FigureUnlike somatic cells, the nucleus of the oocyte and very early embryo contains a morphologically distinct nucleolus called the nucleolus precursor body (NPB). Although this enigmatic structure has been shown to be essential for normal mammalian development, its precise function remains unclear. In this issue, Helena Fulka and Alena Langerova now demonstrate (p. 1694) a crucial role for the NPB in regulating major and minor satellite DNA sequences and chromosome dynamics in the mouse. Absence of the NPB during the first embryonic cell cycle causes a significant reduction in satellite DNA sequences, and the authors also observe extensive chromosome bridging of these sequences during the first embryonic mitosis. The authors further demonstrate that the NPB is unlikely to be involved in ribosomal gene activation and processing as previously believed, since this process can still occur in NPB-depleted early embryos. This study uncovers an interesting and novel role for the NPB in early embryogenesis.

Moss stem cells do it differently

FigureThe WUSCHEL (WUS) family of transcription factors is well known for its role in stem cell maintenance in seed plants. There are two paralogues of the WUS-RELATED HOMEOBOX 13 (WOX13) gene in the moss Physcomitrella patens, but their function is unknown. Now, on p. 1660, Mitsuyasu Hasebe, Thomas Laux and colleagues investigate the role of theWUX13L paralogues in moss and find that the two genes act redundantly to promote stem cell formation, but via a mechanism that differs from that of seed plants. Using a double knockout of the WOX13Lparalogues, the authors show that WOX13L activity is required to initiate the cell growth that is necessary for stem cell formation from detached leaves. Further transcriptome analysis of the double mutant compared with wild-type moss reveals that the WOX13L genes are required for the upregulation of cell wall-loosening genes, revealing a novel function of the WOX gene family.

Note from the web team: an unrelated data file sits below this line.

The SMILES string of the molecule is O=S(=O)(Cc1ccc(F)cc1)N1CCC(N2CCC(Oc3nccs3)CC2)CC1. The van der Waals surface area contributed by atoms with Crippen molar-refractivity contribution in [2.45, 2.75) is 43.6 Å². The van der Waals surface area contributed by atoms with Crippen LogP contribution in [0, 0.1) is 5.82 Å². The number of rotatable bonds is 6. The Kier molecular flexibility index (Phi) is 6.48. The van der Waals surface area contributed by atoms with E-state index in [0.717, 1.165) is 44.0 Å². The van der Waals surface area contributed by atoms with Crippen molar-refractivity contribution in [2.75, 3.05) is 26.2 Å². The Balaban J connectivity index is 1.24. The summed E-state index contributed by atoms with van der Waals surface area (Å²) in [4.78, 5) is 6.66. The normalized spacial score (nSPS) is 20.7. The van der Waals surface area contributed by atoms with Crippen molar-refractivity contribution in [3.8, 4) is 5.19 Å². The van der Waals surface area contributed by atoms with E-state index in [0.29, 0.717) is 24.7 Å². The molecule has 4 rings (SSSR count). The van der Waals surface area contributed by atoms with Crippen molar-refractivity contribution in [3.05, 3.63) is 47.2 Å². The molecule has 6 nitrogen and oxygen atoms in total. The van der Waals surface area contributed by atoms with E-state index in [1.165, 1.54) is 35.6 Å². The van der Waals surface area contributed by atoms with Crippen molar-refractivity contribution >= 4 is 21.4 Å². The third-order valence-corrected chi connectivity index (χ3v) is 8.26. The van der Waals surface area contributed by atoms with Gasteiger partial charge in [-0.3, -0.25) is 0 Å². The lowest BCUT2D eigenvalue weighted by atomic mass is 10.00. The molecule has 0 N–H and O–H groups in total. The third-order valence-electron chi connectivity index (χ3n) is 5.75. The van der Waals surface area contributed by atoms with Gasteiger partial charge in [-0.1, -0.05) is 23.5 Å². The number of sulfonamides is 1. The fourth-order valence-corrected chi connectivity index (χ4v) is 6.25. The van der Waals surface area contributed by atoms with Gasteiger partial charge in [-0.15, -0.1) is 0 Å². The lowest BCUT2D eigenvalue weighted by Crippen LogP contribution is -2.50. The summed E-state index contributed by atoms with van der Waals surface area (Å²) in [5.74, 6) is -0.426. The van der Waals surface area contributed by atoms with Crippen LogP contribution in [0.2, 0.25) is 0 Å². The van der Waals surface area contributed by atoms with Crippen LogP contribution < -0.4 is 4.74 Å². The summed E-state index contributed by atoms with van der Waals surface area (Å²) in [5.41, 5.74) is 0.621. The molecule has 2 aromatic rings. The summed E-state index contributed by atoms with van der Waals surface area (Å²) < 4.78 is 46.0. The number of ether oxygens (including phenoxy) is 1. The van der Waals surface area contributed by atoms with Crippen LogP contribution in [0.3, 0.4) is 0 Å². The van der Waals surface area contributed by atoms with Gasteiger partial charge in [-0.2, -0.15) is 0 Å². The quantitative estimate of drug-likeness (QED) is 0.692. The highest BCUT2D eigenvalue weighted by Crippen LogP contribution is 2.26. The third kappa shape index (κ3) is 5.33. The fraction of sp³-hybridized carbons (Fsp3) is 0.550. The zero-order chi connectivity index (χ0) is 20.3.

Change of heart for RA signalling

FigureRetinoic acid (RA) is essential for many developmental processes, but signalling levels must be tightly regulated since too much RA signalling can cause developmental defects. Cyp26 enzymes help to control this balance, metabolising RA and ensuring the correct specification of multiple different organs. Loss of Cyp26 activity can affect heart formation, and now (see p. 1638) Ariel Rydeen and Joshua Waxman reveal a mechanism that may underpin this. The authors show that Cyp26 activity in the zebrafish anterior lateral plate mesoderm (ALPM) is required for the correct specification of cardiac versus vascular lineages. Specifically, loss of Cyp26 activity in zebrafish embryos results in an accumulation of RA and a subsequent increase in the specification of atrial cells at the expense of endothelial progenitors. The authors propose that the Cyp26 enzymes can have non-cell-autonomous consequences through regulating the amount of RA in the local environment to promote vascular specification by defining the boundary between atrial and endothelial progenitor fields in the ALPM.



The evolution and conservation of left-right patterning mechanisms

1603Morphological asymmetry is a common feature of animal body plans, from shell coiling in snails to organ placement in humans. Many vertebrates use cilia for breaking symmetry during development: rotating cilia produce a leftward flow of extracellular fluids that induces asymmetric expression of the signaling protein Nodal. By contrast, Nodal asymmetry can be induced flow-independently in invertebrates. Here, Martin Blum et al ask when and why flow evolved, and propose that flow was present at the base of the deuterostomes and that it is required to maintain organ asymmetry in otherwise perfectly bilaterally symmetrical vertebrates. See the Hypothesis on p. 1603


The Hippo pathway effectors TAZ and YAP in development, homeostasis and disease

1614Over the past 20 years, diverse roles for the Hippo pathway have emerged, the majority of which in vertebrates are determined by the transcriptional regulators TAZ and YAP.  Accurate control of the levels and localization of these factors is thus essential for early developmental events, as well as for tissue homeostasis, repair and regeneration. Here, Bob Varelas provides an overview of the processes and pathways modulated by TAZ and YAP and outlines how TAZ and YAP contribute to organ homeostasis and regeneration. See the Review on p. 1614